BACKGROUND: Increasing proportions of men diagnosed with prostate cancer in the UK are presenting with non-metastatic disease.
We investigated how treatment trends in this demographic have changed.
PATIENT AND METHODS: Non-metastatic cancers diagnosed from 2000-2010 in the UK Anglian Cancer network stratified by age and risk group were analysed [n = 10,365]. Radiotherapy [RT] and prostatectomy [RP] cancer specific survival [CSS] were further compared [n = 4755].
RESULTS: Over the decade we observed a fall in uptake of primary androgen deprivation therapy but a rise in conservative management [CM] and radical therapy [p< 0.0001]. CM in particular has become the primary management for low-risk disease by the decade end [p< 0.0001]. In high-risk disease however both RP and RT uptake increased significantly but in an age dependent manner [p< 0.0001]. Principally, increased RP in younger men and increased RT in men ≥ 70y. In multivariate analysis of radically treated men both high-risk disease [HR 8.0 [2.9-22.2], p< 0.0001] and use of RT [HR 1.9 [1.0-3.3], p = 0.024] were significant predictors of a poorer CSM. In age-stratified analysis however, the trend to benefit of RP over RT was seen only in younger men [≤ 60 years] with high-risk disease [p = 0.07]. The numbers needed to treat by RP instead of RT to save one cancer death was 19 for this group but 67 for the overall cohort.
CONCLUSION: This study has identified significant shifts in non-metastatic prostate cancer management over the last decade. Low-risk disease is now primarily managed by CM while high-risk disease is increasingly treated radically. Treatment of high-risk younger men by RP is supported by evidence of better CSM but this benefit is not evident in older men.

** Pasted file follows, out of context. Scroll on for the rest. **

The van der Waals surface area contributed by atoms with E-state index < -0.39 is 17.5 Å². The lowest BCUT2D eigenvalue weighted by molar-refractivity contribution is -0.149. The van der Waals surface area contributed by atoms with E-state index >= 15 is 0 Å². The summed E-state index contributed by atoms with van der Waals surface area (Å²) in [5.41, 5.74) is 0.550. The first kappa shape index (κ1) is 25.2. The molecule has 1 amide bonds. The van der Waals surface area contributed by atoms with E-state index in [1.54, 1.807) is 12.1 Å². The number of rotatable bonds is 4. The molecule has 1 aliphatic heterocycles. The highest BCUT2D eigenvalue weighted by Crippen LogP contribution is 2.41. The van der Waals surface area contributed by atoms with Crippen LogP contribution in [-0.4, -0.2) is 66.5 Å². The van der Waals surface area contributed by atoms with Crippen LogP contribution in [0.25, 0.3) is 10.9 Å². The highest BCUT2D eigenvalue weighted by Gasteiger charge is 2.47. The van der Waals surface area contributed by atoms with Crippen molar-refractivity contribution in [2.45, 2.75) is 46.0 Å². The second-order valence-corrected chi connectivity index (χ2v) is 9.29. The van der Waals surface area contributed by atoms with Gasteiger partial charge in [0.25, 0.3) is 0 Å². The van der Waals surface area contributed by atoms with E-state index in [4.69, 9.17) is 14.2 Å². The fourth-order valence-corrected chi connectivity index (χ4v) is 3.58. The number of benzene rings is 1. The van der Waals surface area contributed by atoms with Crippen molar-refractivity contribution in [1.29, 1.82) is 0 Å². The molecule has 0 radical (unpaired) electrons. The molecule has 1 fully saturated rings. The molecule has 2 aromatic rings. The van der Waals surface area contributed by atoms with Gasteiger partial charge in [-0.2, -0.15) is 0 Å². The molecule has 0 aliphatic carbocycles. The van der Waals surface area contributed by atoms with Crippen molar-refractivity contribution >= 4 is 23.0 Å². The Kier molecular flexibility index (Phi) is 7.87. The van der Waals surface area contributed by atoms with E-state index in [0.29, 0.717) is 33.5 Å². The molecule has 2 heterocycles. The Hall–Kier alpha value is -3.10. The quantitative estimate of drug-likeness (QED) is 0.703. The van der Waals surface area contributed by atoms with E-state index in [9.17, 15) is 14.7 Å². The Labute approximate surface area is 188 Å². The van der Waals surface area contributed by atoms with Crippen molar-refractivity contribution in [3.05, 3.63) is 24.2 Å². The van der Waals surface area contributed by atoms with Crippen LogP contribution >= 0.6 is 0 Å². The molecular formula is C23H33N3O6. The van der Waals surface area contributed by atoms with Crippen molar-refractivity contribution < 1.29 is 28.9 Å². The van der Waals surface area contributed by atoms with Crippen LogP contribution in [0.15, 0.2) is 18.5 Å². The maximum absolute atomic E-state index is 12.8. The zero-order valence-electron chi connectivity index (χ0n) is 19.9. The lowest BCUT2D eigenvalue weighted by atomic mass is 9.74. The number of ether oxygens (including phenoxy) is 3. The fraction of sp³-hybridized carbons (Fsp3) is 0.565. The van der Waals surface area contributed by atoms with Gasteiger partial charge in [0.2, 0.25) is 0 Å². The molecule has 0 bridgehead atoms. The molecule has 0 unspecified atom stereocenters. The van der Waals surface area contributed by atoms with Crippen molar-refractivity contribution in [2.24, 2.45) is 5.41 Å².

Greenberg DC, Lophatananon A, Wright KA, Muir KR, Gnanapragasam VJ. Are you the author?
Public Health England, National Cancer Registration Service [Eastern Office], Cambridge, United Kingdom; Division of Health Sciences, Warwick Medical School, University of Warwick, Warwick, United Kingdom; Institute of Population Health, University of Manchester, Manchester, United Kingdom; Academic Urology Group, Department of Surgery & Oncology, University of Cambridge, Cambridge, United Kingdom; Translational Prostate Cancer Group, Hutchison/MRC Research centre, University of Cambridge, Cambridge, United Kingdom.
Reference: PLoS One. 2015 Mar 5;10(3):e0119494.